The Nintendo Entertainment System (NES) was sold in North America from 1985 to to 1995. The NES was the biggest selling gaming console of the era.

153. Dress (up) : TOG
The verb “tog”, meaning to dress up, comes from the Latin “toga”, the garment worn in Ancient Rome. “Tog” can be use as an informal word for a coat or a cloak. Back in Ireland, togs are what we call swimming shorts.

155. 1990s Indian P.M. : RAO
P. V. Narasimha Rao was Prime Minister of India from 1991 to 1996. Rao is seen by most as the leader who transformed his country’s economy into the market-driven engine that it is today.


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For the sake of completion, here is a full listing of all the answers:
Across
1. Exactly : JUST
5. Obama vis-à-vis Columbia : ALUM
9. Deg. from Columbia : MBA
12. Much-anticipated nights out : HOT DATES
20. Company with a fleet : U-HAUL
22. Prefix with watt : TERA-
23. Window shopper’s cry : OOH!
24. Like the roots of democracy : ATHENIAN
25. Mario’s brother, in gaming : LUIGI
26. Breeding ground : STUD FARM
28. Eventually became : GREW INTO
29. Relative of a kite : ERN
30. Proofer’s mark : STET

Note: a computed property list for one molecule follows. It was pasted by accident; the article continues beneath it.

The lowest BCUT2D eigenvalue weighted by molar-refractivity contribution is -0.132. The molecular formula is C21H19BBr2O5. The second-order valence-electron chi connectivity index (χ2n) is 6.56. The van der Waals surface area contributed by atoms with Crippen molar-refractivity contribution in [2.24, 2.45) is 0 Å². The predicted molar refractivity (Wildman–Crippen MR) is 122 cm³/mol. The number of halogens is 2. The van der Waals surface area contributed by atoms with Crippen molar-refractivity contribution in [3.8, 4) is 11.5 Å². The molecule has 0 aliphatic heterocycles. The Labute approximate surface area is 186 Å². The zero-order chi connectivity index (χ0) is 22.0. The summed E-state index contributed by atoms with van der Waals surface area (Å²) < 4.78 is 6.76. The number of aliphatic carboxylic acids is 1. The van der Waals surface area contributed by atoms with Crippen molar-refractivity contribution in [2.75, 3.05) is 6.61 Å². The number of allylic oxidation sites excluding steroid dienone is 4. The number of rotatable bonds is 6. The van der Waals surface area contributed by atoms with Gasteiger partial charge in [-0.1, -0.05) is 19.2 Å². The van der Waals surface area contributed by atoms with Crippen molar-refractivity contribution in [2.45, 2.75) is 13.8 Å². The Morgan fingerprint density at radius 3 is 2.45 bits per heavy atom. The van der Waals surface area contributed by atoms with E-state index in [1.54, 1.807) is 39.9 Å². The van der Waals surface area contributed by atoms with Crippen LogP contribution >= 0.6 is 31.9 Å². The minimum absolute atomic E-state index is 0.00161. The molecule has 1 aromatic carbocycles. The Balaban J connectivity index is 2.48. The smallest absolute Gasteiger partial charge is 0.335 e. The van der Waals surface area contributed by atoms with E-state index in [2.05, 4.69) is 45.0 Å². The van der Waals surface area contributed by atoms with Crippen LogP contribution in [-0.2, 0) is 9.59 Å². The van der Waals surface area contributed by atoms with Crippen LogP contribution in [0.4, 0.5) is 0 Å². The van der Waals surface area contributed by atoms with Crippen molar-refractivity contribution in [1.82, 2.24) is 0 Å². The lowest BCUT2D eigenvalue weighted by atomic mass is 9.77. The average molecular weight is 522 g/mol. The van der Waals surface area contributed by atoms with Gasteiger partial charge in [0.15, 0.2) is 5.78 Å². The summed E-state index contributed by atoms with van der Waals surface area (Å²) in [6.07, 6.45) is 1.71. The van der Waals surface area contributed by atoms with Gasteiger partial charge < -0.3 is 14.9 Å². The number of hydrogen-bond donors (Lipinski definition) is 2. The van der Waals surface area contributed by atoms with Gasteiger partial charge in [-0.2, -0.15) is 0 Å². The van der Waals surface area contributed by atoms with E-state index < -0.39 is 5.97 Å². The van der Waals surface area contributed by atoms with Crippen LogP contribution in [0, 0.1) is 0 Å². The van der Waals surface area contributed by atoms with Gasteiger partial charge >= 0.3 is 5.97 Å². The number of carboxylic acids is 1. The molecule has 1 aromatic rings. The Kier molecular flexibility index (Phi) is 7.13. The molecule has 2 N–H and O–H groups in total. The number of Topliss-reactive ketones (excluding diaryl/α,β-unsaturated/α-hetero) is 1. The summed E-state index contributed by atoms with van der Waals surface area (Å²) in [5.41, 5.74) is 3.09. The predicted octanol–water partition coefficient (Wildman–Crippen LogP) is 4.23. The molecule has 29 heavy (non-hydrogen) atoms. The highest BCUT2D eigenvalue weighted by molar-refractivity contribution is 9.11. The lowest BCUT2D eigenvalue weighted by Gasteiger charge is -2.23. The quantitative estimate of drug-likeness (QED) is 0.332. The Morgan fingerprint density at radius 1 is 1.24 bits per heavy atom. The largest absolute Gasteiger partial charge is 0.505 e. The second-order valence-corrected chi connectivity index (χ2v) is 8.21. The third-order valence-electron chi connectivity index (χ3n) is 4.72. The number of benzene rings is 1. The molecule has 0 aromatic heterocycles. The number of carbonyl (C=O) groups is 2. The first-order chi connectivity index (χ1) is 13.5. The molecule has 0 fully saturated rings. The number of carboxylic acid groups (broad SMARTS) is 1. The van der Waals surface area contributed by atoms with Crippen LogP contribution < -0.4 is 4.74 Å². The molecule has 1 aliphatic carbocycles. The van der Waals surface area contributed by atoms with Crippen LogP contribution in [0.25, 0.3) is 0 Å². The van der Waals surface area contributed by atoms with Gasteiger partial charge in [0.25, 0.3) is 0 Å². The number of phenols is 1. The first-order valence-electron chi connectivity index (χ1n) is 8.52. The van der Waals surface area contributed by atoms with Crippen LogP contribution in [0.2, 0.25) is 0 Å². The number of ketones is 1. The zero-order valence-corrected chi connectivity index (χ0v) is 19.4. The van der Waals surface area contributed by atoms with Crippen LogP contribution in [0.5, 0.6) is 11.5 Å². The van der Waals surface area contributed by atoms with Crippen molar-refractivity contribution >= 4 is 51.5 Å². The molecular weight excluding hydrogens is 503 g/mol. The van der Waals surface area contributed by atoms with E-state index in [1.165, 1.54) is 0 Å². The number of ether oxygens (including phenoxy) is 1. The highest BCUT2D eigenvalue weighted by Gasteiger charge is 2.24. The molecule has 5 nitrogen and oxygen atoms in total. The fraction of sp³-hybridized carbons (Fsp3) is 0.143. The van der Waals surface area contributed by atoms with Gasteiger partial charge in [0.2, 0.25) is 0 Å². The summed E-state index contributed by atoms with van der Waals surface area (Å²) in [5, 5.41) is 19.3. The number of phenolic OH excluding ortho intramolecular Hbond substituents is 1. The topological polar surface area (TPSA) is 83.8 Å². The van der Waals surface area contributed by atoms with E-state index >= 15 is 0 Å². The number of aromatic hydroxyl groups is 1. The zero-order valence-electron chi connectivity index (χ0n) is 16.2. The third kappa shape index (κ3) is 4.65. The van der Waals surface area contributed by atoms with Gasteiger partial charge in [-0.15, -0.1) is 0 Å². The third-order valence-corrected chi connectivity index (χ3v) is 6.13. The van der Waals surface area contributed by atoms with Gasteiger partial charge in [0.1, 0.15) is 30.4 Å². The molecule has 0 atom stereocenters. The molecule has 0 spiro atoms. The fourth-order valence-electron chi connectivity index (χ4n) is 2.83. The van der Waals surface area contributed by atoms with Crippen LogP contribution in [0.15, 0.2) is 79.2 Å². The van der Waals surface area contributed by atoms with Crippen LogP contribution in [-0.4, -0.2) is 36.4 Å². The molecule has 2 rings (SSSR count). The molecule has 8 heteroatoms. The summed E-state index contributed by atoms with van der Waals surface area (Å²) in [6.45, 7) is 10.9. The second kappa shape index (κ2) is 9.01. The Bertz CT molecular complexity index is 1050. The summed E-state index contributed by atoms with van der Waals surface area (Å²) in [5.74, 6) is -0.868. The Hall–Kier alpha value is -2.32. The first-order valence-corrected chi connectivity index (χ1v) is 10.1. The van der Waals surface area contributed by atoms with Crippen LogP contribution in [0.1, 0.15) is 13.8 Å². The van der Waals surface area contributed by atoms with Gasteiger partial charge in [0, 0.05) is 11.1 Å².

32. “O, never say that I was false of heart …,” e.g. : SONNET
34. “Not only that …” : ALSO …
35. Used a pouffe : SAT
36. Some spicy cuisine : THAI
37. Once, old-style : ERST
38. Competitor of Petro-Canada : ESSO
40. Laura who wrote and sang “Wedding Bell Blues” : NYRO
44. Join : FUSE
46. “That’s a ___” : NO-NO
48. Stuck in a mess? : ON KP
50. “Ain’t gonna happen” : NO SOAP
52. Heart : CORE
54. Imminent : NIGH
56. Local theater, slangily : NABE
58. Ones in an annual hunt : EGGS
60. Ulan-___ (capital of a Russian republic) : UDE
61. Vehicle with a folding top : SHAY
62. Suffix with stink : -EROO
63. Fulda tributary : EDER
64. Jack’s partner : COKE
65. Cousins : KIN
66. Goes for the gold? : PANS
67. Not quite right : WONKY
69. Alternative to metal : EMO
70. Goddess in “The Tempest” : IRIS
71. Win at auction, say : NAB
72. Warrior in the “Discworld” fantasy books : ORC
73. Small force : DYNE
74. Form a coalition : ALLY
76. Jokesters : WAGS
77. Personnel list : ROTA
78. ___ chi ch’uan : TAI
79. Travelers at the speed of light : RAYS
80. Former Jets coach Ewbank : WEEB
81. Tavern menu heading : ALES
82. One with a stiff upper lip? : EWER
83. Speed-skating champion Kramer : SVEN
85. Captain’s spot : HELM
87. Kind of adapter : AC/DC
89. Act the rat : GNAW
91. It’s folded before a meal : TACO
93. Dodge Aries, e.g. : K-CAR
95. “Walk ___” (1964 hit) : ON BY
97. Red Rock dweller : OTOE
99. Magazine mogul, familiarly : HEF
102. “Pretty Maids All in ___” : A ROW
103. The sun’s “10th planet,” once : ERIS
104. Half of a Senate vote : NAYS
105. “This looks bad” : UH-OH
106. Singer ___ Rose : AXL
107. Barber’s supply : GEL
108. Routine response? : JEER
109. Kyrgyz province : OSH
110. Trite : TIRED
112. Needle holder : ETUI
113. ___ Paradise of “On the Road” : SAL
114. Was bankrupt, say : OWED